Meyer, Buckeyes Fall Short on Big Stage

By Kyle Rowland on December 8, 2013 at 8:00a
Urban Meyer suffered his first loss at Ohio State.

INDIANAPOLIS – It was the same Urban Meyer. The guy who won two national championships at Florida – one at the hands of Ohio State – led Utah to an unbeaten season and won 24 consecutive games as the Buckeyes’ head coach.

It wasn’t 41-14, but what Mark Dantonio – a Nick Saban and Jim Tressel protégé – concocted Saturday night at Lucas Oil Stadium is no less surprising. Ohio State was one win away from the national championship game, one win away from reaching a destination where demons from 2006, 2007 and 2011 could be extinguished.

But after erasing a 17-point deficit and taking a seven-point lead, the Buckeyes couldn’t finish, falling 34-24 to Michigan State in the Big Ten Championship Game.

“That probably is the best team that we’ve faced in the past two years,” junior linebacker Ryan Shazier. “They beat us.”

Of all things, even on a night when defensive coordinator Luke Fickell will catch heat, a curious play call and going away from Carlos Hyde are the things many will attempt to decipher.

On 4th and 2 late in the fourth quarter – the play of the season – Ohio State ran Braxton Miller, not Hyde, to the right, not up the middle. Offensive coordinator Tom Herman said it was a play the Buckeyes practiced with success, adding Michigan State happened to execute better.

Perhaps more interesting outcome was 18 carries from Hyde after he’d been a workhorse the previous nine games and enjoyed success running against the Spartans. He finished with 118 yards and averaged 6.6 yards per carry. For two years, Meyer and Herman often went to what they referred to as their bread and butter. It produced 24 wins in a row, but on Saturday they finally looked mortal.

In the first half, second-ranked Ohio State fell behind 17-0. For those 30 minutes, Hyde received just eight carries. On multiple possessions, Hyde started drives with considerable gains only to not see another carry for three or four plays. And then another 10- or 15-yard run would take place.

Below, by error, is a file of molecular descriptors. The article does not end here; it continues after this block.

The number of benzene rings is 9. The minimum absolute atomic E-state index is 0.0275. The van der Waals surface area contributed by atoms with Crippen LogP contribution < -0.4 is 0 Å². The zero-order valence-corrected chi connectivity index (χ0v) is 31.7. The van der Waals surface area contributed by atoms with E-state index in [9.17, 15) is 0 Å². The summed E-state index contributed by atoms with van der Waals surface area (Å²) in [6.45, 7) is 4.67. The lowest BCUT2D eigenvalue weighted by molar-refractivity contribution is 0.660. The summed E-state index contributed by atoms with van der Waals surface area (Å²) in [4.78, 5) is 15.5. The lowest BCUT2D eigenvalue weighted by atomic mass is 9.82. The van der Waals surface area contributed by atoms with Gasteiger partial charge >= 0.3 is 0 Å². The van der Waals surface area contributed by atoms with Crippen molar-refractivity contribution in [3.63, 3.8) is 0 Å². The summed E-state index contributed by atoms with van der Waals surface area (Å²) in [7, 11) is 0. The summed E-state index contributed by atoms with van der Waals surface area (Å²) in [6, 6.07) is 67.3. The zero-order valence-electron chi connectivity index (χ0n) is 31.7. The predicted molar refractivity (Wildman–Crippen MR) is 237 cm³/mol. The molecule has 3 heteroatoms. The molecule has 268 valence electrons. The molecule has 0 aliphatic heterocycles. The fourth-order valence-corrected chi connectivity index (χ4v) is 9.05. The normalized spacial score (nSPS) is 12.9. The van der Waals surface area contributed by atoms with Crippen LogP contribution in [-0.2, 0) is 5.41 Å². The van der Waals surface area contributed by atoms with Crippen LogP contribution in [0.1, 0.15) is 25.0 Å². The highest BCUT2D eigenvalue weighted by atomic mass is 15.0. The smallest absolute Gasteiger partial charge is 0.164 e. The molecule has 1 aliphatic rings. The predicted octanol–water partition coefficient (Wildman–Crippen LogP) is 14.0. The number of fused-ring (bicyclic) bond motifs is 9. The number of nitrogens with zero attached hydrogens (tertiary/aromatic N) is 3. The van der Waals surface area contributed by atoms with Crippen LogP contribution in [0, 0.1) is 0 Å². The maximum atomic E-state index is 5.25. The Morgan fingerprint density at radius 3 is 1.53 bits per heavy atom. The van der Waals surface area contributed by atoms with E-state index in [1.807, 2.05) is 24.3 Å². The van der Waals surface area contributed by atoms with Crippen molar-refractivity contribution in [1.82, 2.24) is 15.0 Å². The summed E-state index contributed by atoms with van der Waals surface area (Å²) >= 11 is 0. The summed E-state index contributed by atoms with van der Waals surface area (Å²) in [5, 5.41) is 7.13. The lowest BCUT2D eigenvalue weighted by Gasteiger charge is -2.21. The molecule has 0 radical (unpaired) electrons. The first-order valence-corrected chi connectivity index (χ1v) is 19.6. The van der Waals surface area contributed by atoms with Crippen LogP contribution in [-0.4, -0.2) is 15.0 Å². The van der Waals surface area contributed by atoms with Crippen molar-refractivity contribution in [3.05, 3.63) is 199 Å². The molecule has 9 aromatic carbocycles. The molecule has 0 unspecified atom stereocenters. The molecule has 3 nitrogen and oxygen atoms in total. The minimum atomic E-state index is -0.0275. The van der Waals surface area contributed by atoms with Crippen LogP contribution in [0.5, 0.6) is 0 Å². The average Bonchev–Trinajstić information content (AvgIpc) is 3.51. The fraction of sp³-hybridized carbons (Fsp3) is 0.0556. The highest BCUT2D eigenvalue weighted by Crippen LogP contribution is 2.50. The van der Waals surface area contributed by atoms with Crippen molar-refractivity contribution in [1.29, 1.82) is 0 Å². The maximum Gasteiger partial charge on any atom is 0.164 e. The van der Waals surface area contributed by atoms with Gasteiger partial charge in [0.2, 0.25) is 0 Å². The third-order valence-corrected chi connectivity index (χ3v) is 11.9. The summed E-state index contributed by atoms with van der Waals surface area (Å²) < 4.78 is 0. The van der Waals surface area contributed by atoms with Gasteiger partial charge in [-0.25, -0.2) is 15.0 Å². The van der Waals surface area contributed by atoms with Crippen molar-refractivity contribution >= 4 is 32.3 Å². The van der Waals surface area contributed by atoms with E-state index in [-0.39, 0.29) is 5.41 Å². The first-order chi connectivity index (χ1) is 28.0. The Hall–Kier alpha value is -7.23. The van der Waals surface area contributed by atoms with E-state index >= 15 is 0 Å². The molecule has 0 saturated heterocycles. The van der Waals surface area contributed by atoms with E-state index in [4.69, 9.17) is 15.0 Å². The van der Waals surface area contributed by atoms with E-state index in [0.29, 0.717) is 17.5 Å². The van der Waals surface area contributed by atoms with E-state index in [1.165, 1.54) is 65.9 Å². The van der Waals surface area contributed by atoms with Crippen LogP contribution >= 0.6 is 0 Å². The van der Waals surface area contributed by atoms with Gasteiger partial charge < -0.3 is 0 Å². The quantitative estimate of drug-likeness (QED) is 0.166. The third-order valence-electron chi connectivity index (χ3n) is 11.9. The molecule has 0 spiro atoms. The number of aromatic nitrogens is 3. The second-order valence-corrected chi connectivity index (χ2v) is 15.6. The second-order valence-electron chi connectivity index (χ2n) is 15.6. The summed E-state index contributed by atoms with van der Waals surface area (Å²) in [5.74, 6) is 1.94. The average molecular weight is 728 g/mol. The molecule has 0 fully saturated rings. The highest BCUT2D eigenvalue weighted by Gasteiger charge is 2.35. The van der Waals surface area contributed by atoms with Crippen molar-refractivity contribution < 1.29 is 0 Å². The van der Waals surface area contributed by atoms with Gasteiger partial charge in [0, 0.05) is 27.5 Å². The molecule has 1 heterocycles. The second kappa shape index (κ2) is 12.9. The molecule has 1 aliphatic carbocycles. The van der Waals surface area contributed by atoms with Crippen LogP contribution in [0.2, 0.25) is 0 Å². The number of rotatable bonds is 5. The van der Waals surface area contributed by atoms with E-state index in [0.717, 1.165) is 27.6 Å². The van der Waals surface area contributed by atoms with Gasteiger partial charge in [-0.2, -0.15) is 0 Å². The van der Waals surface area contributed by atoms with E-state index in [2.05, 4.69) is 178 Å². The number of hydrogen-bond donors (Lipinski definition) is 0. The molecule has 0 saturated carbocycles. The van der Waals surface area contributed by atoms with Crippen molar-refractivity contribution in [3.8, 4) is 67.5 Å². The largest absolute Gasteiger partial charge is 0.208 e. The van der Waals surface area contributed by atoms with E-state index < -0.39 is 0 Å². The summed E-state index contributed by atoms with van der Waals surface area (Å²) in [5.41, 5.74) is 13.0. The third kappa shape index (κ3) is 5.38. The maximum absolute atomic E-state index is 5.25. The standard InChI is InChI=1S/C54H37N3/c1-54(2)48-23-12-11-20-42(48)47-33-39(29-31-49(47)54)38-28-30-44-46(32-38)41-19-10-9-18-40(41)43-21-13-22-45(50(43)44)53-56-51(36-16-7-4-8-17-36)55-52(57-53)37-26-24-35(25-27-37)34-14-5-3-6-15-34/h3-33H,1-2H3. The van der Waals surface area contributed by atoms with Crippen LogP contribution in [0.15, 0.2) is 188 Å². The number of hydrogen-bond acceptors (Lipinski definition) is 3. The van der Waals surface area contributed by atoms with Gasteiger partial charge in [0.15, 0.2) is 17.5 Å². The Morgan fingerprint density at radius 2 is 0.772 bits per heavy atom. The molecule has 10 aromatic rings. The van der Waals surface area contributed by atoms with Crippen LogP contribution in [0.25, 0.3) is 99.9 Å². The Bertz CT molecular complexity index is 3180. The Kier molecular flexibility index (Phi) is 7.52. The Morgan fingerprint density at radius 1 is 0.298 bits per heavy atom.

“I definitely felt like we took over control,” Hyde said of the Buckeyes’ comeback. “We came out and started clicking on offense, and started scoring points. We came out pretty good in the second half. We started going back to our basic plays, running the ball, power plays and a few tight zone plays.”

But it didn’t happen consistently.

“It was difficult to try and find formations and plays that allowed us to have a chance to get him the ball. He did well,” Herman said. “I was proud of that. It’s certainly a mindset as we start talking about plays and formations on the headset, you’re always trying to get it to him, but you have to make sure you have the necessary hats accounted for.”

Adjustments by Michigan State contributed to Hyde’s lack of carries, according to Herman.

“There’s always 1,000 different things you could have done different in games like this,” he said.

On the fateful fourth down play, Meyer said he wanted the ball in the hands of their “best player.” 

Meyer’s record in big games is by no means tarnished, though a noticeable blemish now adorns his resume. It still reads two-time national champion, 7-1 in bowls, 2-0 in national championship game, 2-2 in conference championship games, 22-3 against rivals and includes four undefeated conference regular seasons.

On consecutive weekends, the Kings of College Football – Meyer and Saban – have suffered stunning defeats, ending the coronation and possible matchup for the BCS National Championship. Alabama’s loss last week opened the door for Meyer to win his third national title and close the gap on Saint Nick.

The 24-game win streak comes in a different light now. The accomplishment is worthy of applause, but an asterisk indicates Ohio State never beat a top-15 team during consecutive 12-0 regular seasons. In the end, the Buckeyes were a good team with flaws that could be easily exposed.

Offensively, they could hang against even the top-ranked defense in the country. Ohio State was held way under its season averages for yards and points by Michigan State, but the Buckeyes still could have won the game. The pass defense is the area that was ripped apart by opponents, the media and fans throughout the season – and for good cause. 

That issue arose again in the biggest game of the season – Connor Cook looked like the Heisman contender instead of Braxton Miller – and the Silver Bullets self-destructed with several inopportune penalties at critical moments. Combine that with an offense that converted just one third-down attempt and it’s a lethal cocktail.

It’s no national championship or Rose Bowl for Ohio State. For Meyer and the Buckeyes, it’s on to regrouping after a crushing loss that ended hopes of the ultimate prize.

Said Hyde: “We’re hurt right now.”

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